When found in a building, friable asbestos must be managed either by capturing the dangerous materials to prevent the asbestos from spreading or by removing the hazard altogether. In either case, under NESHAP guidelines, this work must be done by certified asbestos abatement professionals in order to meet specific building requirements for environmental safety.
The EPA also publishes resources on developing an operations and maintenance program for controlling asbestos exposure in your building.
Common Places to Find Asbestos in Commercial Buildings
Asbestos can be found in almost all parts of a commercial building. Common locations include:
- Boilers: Asbestos is often an integral material in boilers, used in gaskets, sealants, and especially block insulation around the boiler and pipes. As these materials are repeatedly exposed to high heat, the binder materials containing the asbestos gradually deteriorate, creating an extreme exposure hazard.
- Insulation: Particularly dangerous is loose-fill insulation, sprayed into walls or above ceilings. Most insulation used to contain asbestos, including pipe wrap and acoustic tile ceilings.
- Fireproofing: Spray-on fireproofing, firebricks, and ceramics that contain asbestos are very common.
- Flooring adhesives and tiles: Asbestos was frequently added to ceramic and vinyl flooring, as well as flooring adhesives.
- Drywall and paint: The strength and fire resistance of asbestos made it a popular material for walls — added to sheetrock, joint compound, plasters, and paints.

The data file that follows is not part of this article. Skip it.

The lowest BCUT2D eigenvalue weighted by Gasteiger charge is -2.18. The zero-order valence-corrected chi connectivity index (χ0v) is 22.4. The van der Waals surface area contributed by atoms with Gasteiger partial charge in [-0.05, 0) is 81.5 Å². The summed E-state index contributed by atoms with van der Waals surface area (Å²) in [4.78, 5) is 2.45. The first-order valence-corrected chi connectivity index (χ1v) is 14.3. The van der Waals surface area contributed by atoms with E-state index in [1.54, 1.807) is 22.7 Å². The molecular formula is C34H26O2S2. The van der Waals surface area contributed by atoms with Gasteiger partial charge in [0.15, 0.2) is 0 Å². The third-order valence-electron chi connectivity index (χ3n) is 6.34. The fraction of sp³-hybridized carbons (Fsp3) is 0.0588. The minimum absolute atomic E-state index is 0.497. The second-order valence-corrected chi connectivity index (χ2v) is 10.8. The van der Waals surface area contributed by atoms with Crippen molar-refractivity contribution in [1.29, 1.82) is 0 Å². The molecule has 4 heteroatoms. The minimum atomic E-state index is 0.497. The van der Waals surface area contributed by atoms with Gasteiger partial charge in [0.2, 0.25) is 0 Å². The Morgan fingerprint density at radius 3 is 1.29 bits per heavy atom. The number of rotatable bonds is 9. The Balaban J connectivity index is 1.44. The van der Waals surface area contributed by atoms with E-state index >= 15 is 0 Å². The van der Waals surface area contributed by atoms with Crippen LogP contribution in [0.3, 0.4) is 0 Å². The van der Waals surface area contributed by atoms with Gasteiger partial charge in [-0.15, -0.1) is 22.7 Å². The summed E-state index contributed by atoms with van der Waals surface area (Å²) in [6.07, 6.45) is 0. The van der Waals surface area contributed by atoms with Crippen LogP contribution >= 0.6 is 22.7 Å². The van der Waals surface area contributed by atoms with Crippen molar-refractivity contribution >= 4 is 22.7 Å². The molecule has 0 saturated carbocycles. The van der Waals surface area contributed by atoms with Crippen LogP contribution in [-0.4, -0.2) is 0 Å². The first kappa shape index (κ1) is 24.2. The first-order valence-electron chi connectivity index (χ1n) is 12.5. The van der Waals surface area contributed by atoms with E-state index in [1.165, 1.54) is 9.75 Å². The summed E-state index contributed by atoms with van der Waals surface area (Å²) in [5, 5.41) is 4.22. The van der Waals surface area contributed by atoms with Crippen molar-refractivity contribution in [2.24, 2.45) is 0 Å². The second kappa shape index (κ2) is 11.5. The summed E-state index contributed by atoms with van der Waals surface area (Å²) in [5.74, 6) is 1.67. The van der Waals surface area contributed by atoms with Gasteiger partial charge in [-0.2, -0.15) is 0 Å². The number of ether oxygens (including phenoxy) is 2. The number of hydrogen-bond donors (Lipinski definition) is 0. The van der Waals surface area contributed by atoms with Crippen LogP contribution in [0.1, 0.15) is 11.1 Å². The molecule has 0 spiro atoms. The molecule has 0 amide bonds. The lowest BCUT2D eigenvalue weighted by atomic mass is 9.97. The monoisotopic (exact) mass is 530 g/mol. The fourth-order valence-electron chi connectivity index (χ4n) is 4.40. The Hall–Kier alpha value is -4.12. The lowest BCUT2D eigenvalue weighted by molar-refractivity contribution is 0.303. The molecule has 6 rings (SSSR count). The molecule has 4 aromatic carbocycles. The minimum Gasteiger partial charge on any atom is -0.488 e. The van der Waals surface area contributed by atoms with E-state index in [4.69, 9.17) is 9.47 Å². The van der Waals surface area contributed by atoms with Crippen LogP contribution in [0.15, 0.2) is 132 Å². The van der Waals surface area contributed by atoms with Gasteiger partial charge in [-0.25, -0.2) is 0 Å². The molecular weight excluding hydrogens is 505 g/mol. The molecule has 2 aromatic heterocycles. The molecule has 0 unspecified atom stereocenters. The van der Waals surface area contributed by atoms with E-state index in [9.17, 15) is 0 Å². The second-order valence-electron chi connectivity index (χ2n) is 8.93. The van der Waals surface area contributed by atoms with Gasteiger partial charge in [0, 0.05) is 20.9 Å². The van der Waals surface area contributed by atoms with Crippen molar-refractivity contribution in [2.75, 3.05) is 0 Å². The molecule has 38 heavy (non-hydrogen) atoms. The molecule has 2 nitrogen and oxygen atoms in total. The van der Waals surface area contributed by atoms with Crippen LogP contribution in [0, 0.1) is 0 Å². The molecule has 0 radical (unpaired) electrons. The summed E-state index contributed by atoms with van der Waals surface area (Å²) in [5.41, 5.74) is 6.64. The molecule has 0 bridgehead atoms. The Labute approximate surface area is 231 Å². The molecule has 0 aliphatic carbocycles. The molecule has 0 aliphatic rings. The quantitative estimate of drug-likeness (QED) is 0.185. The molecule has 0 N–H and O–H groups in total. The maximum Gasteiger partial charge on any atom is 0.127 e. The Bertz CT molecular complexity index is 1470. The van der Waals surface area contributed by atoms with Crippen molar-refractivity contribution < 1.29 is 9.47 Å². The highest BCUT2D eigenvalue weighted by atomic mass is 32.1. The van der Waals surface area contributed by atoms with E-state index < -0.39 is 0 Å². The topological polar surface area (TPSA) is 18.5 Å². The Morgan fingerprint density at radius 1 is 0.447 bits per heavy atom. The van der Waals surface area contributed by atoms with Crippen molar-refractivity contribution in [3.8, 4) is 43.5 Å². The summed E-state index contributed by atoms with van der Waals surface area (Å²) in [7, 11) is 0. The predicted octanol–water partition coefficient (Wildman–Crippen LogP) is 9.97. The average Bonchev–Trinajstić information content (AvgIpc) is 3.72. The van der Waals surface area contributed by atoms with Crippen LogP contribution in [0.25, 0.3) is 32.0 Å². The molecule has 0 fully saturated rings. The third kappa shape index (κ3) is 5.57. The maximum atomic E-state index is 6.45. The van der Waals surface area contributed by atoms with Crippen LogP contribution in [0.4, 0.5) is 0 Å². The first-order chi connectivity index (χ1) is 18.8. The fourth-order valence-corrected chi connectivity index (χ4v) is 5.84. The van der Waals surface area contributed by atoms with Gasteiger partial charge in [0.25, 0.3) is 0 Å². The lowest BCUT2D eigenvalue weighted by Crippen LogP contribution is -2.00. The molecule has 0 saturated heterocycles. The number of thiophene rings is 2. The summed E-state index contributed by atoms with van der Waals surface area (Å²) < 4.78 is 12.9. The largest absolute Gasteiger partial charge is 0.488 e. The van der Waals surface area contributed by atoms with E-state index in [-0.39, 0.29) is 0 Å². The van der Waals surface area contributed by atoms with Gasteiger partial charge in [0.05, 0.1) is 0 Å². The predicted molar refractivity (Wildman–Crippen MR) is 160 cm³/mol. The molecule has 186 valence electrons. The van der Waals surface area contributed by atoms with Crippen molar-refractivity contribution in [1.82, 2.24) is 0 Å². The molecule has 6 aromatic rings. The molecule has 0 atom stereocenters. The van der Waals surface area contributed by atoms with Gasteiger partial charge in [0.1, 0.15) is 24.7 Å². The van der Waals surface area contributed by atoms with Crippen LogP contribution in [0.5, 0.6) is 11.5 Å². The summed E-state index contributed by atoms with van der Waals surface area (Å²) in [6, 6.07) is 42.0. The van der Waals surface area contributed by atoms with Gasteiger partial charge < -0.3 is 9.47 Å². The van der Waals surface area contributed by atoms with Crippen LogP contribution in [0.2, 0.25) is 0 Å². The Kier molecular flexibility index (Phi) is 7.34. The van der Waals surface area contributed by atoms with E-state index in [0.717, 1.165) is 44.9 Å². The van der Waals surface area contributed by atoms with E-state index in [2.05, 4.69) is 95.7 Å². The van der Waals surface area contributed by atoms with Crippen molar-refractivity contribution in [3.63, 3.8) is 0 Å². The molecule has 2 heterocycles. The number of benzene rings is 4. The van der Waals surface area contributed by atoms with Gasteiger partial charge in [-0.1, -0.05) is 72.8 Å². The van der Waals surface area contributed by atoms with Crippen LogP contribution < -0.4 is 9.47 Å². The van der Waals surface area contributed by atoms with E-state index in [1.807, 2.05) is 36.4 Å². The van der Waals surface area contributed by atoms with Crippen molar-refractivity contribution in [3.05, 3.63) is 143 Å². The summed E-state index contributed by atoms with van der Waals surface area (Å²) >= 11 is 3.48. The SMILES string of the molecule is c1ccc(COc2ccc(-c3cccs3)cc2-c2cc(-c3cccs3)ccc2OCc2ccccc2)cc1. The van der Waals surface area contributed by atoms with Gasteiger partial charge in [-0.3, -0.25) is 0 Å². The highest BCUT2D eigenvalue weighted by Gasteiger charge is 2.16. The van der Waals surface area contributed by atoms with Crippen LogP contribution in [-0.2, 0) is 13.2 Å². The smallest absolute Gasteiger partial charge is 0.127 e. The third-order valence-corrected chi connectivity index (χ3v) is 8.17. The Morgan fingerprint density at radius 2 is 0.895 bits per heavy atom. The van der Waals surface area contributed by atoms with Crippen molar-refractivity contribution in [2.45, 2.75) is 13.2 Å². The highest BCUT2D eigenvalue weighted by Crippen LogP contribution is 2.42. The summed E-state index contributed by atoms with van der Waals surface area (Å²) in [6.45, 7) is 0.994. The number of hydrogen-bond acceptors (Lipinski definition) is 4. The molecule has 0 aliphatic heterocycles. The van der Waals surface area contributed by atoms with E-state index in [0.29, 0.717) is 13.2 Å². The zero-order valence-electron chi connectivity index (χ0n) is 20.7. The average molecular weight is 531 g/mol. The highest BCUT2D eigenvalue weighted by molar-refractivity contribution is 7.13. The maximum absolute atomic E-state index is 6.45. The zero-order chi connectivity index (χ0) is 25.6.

- Electrical wiring and utility boxes: Asbestos ribbon was commonly used to wrap electrical cabling. Asbestos paper is also very common around old breakers and fuse boxes.
- Pipes and plumbing: Ceramic pipes containing asbestos are common for building water mains as well as drainpipes.
- Roofing and siding: Asbestos was even used on building exteriors — incorporated into cement sidings and roof tiles.
Steps for Controlling Asbestos in Your Building
If you discover asbestos in your building, take the proper steps to minimize risks, communicate information, and keep everything properly contained.
- Begin by determining who is responsible for asbestos management for the building.
- Hire a certified asbestos abatement service to inspect your property and investigate where all of the asbestos is located.
- Ensure that all ACMs are either safely contained or removed.
- Inform the building occupants of the presence of asbestos and any risks of exposure.
- Keep the ACMs maintained in good condition, have them encapsulated, or have them removed by a certified abatement service.
Asbestos is a dangerous health risk, especially in older commercial buildings. Asbestos Project Management is an asbestos removal company for residential and commercial properties that have helped keep people safe since 1984.
If you suspect your building has asbestos or are unsure of action plans and responsibilities, contact us today. Keep the people inside your buildings safe, and the asbestos under control.Back To Blog